Image credit: APH/Humanware
For many people around the world, braille is their primary language for reading books and articles, and digital braille readers are an important part of that. The latest and smartest yet is the Monarch, a multifunction device that uses startup Dot’s tactile screen technology.
The Monarch is a collaboration between HumanWare and American Printing House for the Blind. APH is an advocacy, education and development organization focused on the needs of visually impaired people, and this won’t be their first Braille device – but it’s definitely the most suitable.
Called the Dynamic Tactile Device until it received its royal designation at the CSUN Assistive Technology Conference taking place this week in Anaheim. I’ve been waiting for this device for a few months, after learning about it from APH’s Greg Stilson when I interviewed him for Sight Tech Global.
The device began development as a way to adapt the new Braille stylus (ie the raised dots that make up its letters) mechanism created by Dot, a startup I covered last year. Updateable braille displays have been around for many years, but they have been plagued by high cost, low durability and slow refresh rates. Dot’s new mechanism enabled closely spaced, individually replaceable, easily and quickly inflated pins at a reasonable price.
APH partnered with HumanWare to adopt this new technology for a large-scale braille reader and writer, codenamed Dynamic Tactile Device and now known as Monarch.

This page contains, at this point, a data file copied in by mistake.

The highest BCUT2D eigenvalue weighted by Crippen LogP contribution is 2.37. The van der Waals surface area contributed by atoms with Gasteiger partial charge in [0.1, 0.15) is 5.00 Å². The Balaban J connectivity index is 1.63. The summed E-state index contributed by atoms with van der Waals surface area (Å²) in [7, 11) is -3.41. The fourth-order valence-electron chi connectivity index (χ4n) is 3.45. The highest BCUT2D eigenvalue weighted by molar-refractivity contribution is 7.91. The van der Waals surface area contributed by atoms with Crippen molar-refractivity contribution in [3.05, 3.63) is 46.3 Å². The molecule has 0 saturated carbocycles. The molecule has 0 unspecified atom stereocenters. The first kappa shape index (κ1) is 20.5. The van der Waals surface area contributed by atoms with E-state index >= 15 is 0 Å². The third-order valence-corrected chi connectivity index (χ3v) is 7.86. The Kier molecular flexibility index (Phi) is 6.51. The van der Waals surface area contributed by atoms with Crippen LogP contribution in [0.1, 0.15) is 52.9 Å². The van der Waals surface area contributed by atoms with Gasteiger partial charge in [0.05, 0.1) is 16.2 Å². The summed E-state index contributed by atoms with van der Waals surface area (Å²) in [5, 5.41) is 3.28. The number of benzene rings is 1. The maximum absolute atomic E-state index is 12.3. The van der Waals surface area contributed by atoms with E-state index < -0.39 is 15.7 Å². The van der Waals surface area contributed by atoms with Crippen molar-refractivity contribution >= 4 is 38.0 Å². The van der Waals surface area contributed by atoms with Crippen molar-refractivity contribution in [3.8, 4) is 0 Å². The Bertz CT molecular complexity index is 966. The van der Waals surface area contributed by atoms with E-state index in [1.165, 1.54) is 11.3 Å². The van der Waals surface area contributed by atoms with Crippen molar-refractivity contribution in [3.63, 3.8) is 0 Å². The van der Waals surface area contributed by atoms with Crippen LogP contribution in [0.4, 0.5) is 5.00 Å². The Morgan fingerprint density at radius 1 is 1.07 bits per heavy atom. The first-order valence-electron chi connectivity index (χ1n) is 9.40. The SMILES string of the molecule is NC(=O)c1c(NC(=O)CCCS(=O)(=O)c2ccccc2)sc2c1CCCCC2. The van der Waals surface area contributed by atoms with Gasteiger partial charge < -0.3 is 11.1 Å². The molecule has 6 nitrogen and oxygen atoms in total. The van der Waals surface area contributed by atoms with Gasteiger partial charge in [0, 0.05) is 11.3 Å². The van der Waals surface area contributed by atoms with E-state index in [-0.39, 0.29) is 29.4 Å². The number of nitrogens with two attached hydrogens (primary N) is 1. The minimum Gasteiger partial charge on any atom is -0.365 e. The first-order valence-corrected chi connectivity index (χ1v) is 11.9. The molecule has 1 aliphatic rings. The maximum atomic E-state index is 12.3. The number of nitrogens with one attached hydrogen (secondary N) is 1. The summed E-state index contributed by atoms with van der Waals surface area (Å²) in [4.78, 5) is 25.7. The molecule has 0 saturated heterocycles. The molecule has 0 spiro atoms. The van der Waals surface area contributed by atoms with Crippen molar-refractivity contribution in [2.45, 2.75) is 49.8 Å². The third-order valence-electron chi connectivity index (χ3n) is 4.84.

These days, one of the biggest problems in the braille reading community is the length and complexity of the publication process. A new book, especially a long textbook, can take weeks or months after being published for sighted readers before it is available in Braille—if it is available at all. And of course, once it’s printed, it’s many times the size or the original because braille has a lower information density than regular type.
“To achieve the digital delivery of textbook files, we have collaborated with over 30 international organizations and the DAISY Consortium to create a new electronic braille standard, called eBRF,” an APH representative explained in an email. “This will provide Monarch users with additional functionality, including the ability to jump page to page (with page numbers matching the printed book pages), and the ability to tactile graphics directly into the book file so that the text and graphics can be displayed seamlessly on the page.”
The graphics capability is a serious leap forward. Many previous braille readers were only one or two lines, so the Monarch, with 10 lines of 32 cells each, allows the device to be read more like a person would a printed (or rather embossed) braille page. And because the grid of pins is continuous, it can also — as Dot’s reference device showed — display simple graphics.
Of course the fidelity is limited, but being able to pull up a visualization on demand of a graph, an animal, or especially in early learning, a letter or number shape is huge.
Now you can look at the Monarch and think, “wow, that thing is big!” And that’s quite a big one – but tools for people with visual impairments need to be used and navigated without the benefit of sight, and in this case also by people of many ages, abilities and needs. If you think of it more as a rugged laptop than an e-reader, the size makes a lot more sense.
There are a few other devices out there with continuous pins (a reader pointed out Graphiti), but it’s as much about the formats and software as it is about the hardware, so let’s hope everyone gets on board with this big step forward in accessibility .